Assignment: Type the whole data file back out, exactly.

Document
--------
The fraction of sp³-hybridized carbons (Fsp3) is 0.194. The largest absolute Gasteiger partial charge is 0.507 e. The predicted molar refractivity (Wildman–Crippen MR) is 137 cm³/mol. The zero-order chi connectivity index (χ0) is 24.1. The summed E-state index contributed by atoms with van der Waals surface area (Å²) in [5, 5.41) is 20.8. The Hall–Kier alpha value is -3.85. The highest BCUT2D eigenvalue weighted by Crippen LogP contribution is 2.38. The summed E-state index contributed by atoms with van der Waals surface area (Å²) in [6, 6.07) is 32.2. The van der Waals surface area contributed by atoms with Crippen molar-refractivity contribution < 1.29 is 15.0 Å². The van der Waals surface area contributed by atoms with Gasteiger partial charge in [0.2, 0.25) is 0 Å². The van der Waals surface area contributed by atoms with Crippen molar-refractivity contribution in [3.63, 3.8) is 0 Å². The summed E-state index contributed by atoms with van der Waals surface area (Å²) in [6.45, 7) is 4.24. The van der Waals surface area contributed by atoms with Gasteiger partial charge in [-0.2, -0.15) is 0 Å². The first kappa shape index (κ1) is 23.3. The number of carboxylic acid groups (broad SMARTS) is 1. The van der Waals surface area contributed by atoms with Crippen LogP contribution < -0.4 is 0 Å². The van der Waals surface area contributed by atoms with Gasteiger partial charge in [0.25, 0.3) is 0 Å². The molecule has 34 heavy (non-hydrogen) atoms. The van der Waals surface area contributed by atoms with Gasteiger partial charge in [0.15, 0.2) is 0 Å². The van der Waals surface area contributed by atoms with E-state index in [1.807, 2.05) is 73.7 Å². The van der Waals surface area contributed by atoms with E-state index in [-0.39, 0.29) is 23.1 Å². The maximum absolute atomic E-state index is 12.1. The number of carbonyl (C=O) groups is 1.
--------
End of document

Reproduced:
The fraction of sp³-hybridized carbons (Fsp3) is 0.194. The largest absolute Gasteiger partial charge is 0.507 e. The predicted molar refractivity (Wildman–Crippen MR) is 137 cm³/mol. The zero-order chi connectivity index (χ0) is 24.1. The summed E-state index contributed by atoms with van der Waals surface area (Å²) in [5, 5.41) is 20.8. The Hall–Kier alpha value is -3.85. The highest BCUT2D eigenvalue weighted by Crippen LogP contribution is 2.38. The summed E-state index contributed by atoms with van der Waals surface area (Å²) in [6, 6.07) is 32.2. The van der Waals surface area contributed by atoms with Crippen molar-refractivity contribution < 1.29 is 15.0 Å². The van der Waals surface area contributed by atoms with Gasteiger partial charge in [0.2, 0.25) is 0 Å². The van der Waals surface area contributed by atoms with Crippen molar-refractivity contribution in [3.63, 3.8) is 0 Å². The summed E-state index contributed by atoms with van der Waals surface area (Å²) in [6.45, 7) is 4.24. The van der Waals surface area contributed by atoms with Gasteiger partial charge in [-0.2, -0.15) is 0 Å². The first kappa shape index (κ1) is 23.3. The number of carboxylic acid groups (broad SMARTS) is 1. The van der Waals surface area contributed by atoms with Crippen LogP contribution < -0.4 is 0 Å². The van der Waals surface area contributed by atoms with Gasteiger partial charge in [0.25, 0.3) is 0 Å². The molecule has 34 heavy (non-hydrogen) atoms. The van der Waals surface area contributed by atoms with Gasteiger partial charge in [0.15, 0.2) is 0 Å². The van der Waals surface area contributed by atoms with E-state index in [1.807, 2.05) is 73.7 Å². The van der Waals surface area contributed by atoms with E-state index in [-0.39, 0.29) is 23.1 Å². The maximum absolute atomic E-state index is 12.1. The number of carbonyl (C=O) groups is 1.